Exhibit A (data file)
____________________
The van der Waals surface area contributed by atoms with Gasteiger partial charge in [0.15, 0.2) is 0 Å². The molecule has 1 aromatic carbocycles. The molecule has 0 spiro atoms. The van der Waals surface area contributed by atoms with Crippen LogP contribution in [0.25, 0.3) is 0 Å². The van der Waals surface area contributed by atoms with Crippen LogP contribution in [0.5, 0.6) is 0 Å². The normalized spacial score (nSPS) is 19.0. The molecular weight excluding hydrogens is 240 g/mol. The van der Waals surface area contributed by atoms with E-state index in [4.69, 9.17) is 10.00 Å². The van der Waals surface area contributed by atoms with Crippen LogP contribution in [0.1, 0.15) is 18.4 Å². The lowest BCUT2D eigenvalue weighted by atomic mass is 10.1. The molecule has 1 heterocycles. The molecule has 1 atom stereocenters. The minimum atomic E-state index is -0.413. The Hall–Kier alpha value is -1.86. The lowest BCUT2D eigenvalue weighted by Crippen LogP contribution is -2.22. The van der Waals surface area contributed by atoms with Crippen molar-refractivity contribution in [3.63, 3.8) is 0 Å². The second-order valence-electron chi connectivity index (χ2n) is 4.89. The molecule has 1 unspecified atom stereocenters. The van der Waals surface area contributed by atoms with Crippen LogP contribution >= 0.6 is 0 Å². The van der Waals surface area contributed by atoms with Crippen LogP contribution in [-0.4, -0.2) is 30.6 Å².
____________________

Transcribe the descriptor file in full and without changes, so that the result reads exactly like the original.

The van der Waals surface area contributed by atoms with Gasteiger partial charge in [0.15, 0.2) is 0 Å². The molecule has 1 aromatic carbocycles. The molecule has 0 spiro atoms. The van der Waals surface area contributed by atoms with Crippen LogP contribution in [0.25, 0.3) is 0 Å². The van der Waals surface area contributed by atoms with Crippen LogP contribution in [0.5, 0.6) is 0 Å². The normalized spacial score (nSPS) is 19.0. The molecular weight excluding hydrogens is 240 g/mol. The van der Waals surface area contributed by atoms with E-state index in [4.69, 9.17) is 10.00 Å². The van der Waals surface area contributed by atoms with Crippen LogP contribution in [0.1, 0.15) is 18.4 Å². The lowest BCUT2D eigenvalue weighted by atomic mass is 10.1. The molecule has 1 heterocycles. The molecule has 1 atom stereocenters. The minimum atomic E-state index is -0.413. The Hall–Kier alpha value is -1.86. The lowest BCUT2D eigenvalue weighted by Crippen LogP contribution is -2.22. The van der Waals surface area contributed by atoms with Crippen molar-refractivity contribution in [3.63, 3.8) is 0 Å². The second-order valence-electron chi connectivity index (χ2n) is 4.89. The molecule has 1 unspecified atom stereocenters. The van der Waals surface area contributed by atoms with Crippen LogP contribution >= 0.6 is 0 Å². The van der Waals surface area contributed by atoms with Crippen LogP contribution in [-0.4, -0.2) is 30.6 Å².